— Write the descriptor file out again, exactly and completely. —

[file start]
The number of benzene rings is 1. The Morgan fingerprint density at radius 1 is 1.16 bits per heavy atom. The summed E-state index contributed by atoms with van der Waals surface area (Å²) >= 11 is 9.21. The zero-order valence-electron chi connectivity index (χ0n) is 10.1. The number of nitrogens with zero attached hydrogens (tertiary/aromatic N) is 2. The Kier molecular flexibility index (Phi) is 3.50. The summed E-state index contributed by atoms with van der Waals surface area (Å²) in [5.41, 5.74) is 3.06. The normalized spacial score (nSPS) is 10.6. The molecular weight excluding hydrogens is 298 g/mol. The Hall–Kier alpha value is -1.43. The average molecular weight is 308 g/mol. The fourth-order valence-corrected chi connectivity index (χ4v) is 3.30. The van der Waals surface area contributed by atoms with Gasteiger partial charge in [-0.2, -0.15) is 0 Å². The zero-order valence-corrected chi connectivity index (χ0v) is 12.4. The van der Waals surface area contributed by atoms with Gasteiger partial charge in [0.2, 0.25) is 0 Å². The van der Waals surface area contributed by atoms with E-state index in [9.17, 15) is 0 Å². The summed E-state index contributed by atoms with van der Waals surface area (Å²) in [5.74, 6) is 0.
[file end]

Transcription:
The number of benzene rings is 1. The Morgan fingerprint density at radius 1 is 1.16 bits per heavy atom. The summed E-state index contributed by atoms with van der Waals surface area (Å²) >= 11 is 9.21. The zero-order valence-electron chi connectivity index (χ0n) is 10.1. The number of nitrogens with zero attached hydrogens (tertiary/aromatic N) is 2. The Kier molecular flexibility index (Phi) is 3.50. The summed E-state index contributed by atoms with van der Waals surface area (Å²) in [5.41, 5.74) is 3.06. The normalized spacial score (nSPS) is 10.6. The molecular weight excluding hydrogens is 298 g/mol. The Hall–Kier alpha value is -1.43. The average molecular weight is 308 g/mol. The fourth-order valence-corrected chi connectivity index (χ4v) is 3.30. The van der Waals surface area contributed by atoms with Gasteiger partial charge in [-0.2, -0.15) is 0 Å². The zero-order valence-corrected chi connectivity index (χ0v) is 12.4. The van der Waals surface area contributed by atoms with Gasteiger partial charge in [0.2, 0.25) is 0 Å². The van der Waals surface area contributed by atoms with E-state index in [9.17, 15) is 0 Å². The summed E-state index contributed by atoms with van der Waals surface area (Å²) in [5.74, 6) is 0.